Population and house prices in the United Kingdom

Date01 May 2018
Published date01 May 2018
Creina Day*
Real house prices rise in the United Kingdom amid growing concern of an
impending correction. The rate of household formation has increased with strong
population growth, due to elevated rates of natural increase and net migration,
and lack of growth in average household size, due to a rise in single-person
households with population ageing. This paper presents an overlapping genera-
tions model of housing, endogenous labour, savings and growth to analyse the
effect of an increase in the household formation rate and speculative demand
under rational expectations on house prices in a general equilibrium. We find
that real house prices rise over time if the rate of household formation outstrips
the rate of housing supply, but do not follow a speculative bubble path in the
long run. The results explain why the upward trend in real house prices reflects
market fundamentals and has continued despite population ageing as the number
of working and retired households grows relative to the number of older people
seeking to sell.
A baby is born every 40 seconds and somebody dies every 50 seconds, on
average, in the United Kingdom. There is a net gain from overseas of one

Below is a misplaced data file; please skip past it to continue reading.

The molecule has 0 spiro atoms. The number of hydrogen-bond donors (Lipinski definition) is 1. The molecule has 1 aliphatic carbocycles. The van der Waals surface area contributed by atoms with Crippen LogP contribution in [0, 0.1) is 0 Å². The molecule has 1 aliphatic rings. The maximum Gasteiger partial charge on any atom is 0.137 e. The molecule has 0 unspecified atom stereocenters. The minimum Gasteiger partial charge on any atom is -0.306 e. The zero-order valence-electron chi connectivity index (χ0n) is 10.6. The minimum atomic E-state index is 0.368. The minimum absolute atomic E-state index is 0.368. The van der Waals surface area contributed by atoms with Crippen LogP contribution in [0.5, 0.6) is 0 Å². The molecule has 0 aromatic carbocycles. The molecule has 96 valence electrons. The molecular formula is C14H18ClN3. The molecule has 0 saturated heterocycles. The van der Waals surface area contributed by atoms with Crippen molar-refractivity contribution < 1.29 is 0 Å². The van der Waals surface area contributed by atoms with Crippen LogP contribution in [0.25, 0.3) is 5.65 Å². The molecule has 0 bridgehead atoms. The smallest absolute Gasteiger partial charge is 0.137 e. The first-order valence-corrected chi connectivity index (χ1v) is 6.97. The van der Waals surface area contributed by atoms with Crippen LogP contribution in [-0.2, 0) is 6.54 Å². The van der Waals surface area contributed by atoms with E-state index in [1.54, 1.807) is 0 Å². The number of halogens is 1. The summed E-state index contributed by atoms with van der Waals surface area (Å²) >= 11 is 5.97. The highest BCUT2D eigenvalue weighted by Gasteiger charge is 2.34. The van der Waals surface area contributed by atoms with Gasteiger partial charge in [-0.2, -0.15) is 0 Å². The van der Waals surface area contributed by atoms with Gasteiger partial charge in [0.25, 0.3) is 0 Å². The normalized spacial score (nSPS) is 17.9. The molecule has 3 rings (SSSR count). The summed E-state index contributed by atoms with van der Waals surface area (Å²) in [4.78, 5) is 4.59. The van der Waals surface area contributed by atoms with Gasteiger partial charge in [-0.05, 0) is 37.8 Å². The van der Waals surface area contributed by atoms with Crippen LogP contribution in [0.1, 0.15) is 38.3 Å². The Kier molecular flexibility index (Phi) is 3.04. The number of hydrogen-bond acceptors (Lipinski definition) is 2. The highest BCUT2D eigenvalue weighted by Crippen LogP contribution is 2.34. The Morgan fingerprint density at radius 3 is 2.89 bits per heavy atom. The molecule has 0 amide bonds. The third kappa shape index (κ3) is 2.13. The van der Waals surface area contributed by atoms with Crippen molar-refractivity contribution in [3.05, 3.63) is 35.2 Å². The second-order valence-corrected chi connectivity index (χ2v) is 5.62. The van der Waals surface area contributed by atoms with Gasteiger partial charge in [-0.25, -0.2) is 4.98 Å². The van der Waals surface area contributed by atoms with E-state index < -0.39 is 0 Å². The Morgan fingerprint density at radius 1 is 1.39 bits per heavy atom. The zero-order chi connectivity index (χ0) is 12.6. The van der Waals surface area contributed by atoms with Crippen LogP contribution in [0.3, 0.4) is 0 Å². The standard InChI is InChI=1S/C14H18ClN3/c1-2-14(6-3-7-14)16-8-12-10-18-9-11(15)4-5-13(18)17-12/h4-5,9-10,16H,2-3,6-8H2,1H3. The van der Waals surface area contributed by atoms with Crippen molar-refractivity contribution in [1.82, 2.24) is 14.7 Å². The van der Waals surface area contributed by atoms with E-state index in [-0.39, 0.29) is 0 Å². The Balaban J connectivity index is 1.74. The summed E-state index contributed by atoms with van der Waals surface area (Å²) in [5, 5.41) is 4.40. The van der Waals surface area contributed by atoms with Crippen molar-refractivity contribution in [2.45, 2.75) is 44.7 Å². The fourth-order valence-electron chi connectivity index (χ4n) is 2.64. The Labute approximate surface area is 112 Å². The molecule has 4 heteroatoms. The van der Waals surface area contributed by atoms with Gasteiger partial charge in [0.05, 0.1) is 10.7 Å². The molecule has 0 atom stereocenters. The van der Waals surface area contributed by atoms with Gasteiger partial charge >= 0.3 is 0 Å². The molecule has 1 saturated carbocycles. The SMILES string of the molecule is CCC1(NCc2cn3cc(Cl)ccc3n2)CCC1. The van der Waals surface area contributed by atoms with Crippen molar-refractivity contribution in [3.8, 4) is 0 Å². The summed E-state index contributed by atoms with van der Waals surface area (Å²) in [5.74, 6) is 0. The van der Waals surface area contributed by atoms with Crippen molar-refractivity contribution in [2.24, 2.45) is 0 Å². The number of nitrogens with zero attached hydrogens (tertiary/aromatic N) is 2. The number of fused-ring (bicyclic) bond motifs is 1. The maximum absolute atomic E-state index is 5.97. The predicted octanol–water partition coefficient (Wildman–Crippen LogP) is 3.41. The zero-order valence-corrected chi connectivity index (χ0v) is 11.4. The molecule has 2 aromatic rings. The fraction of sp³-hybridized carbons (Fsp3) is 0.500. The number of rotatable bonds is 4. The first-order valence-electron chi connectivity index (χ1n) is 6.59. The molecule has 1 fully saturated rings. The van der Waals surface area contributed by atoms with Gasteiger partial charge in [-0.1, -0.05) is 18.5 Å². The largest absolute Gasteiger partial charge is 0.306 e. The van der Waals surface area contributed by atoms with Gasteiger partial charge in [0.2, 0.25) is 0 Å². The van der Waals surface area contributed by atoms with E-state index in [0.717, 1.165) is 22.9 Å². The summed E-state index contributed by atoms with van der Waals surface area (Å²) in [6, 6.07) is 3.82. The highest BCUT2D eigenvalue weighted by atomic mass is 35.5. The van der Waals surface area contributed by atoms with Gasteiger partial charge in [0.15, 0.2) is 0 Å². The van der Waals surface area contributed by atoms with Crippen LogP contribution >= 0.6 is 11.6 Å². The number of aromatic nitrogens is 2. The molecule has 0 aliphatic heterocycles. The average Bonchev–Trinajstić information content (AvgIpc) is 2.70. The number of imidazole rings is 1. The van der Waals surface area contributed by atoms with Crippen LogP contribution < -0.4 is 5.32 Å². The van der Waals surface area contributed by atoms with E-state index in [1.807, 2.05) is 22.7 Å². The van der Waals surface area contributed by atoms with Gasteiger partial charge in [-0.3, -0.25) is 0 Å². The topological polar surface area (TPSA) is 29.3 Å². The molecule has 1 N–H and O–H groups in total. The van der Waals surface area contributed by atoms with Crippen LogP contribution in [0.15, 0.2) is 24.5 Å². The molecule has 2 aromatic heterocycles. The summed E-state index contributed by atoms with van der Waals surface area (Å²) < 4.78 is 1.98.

immigrant every 2 minutes and 50 seconds. As a result, the overall population
increases by more than 1000 persons daily, and recently surpassed 65.35 mil-
lion persons residing in 27.1 million households. While young people seeking
to enter the housing market have faced steep price rises, housing has become
an increasingly important source of wealth for older people when they seek to
exit the market. This paper explains why the number of new households has
grown with population in the United Kingdom and develops an overlapping
generations model to analyse the role of strong population growth and specu-
lative demand in rising house prices.
The OECD recently warned that house prices appear overvalued but con-
tinue to rise in Australia, Canada, New Zealand and the United Kingdom,
posing a risk of impending sharp corrections (OECD, 2016). Figure 1 depicts
*Australian National University
Scottish Journal of Political Economy, DOI: 10.1111/sjpe.12166, Vol. 65, No. 2, May 2018
©2018 Scottish Economic Society.

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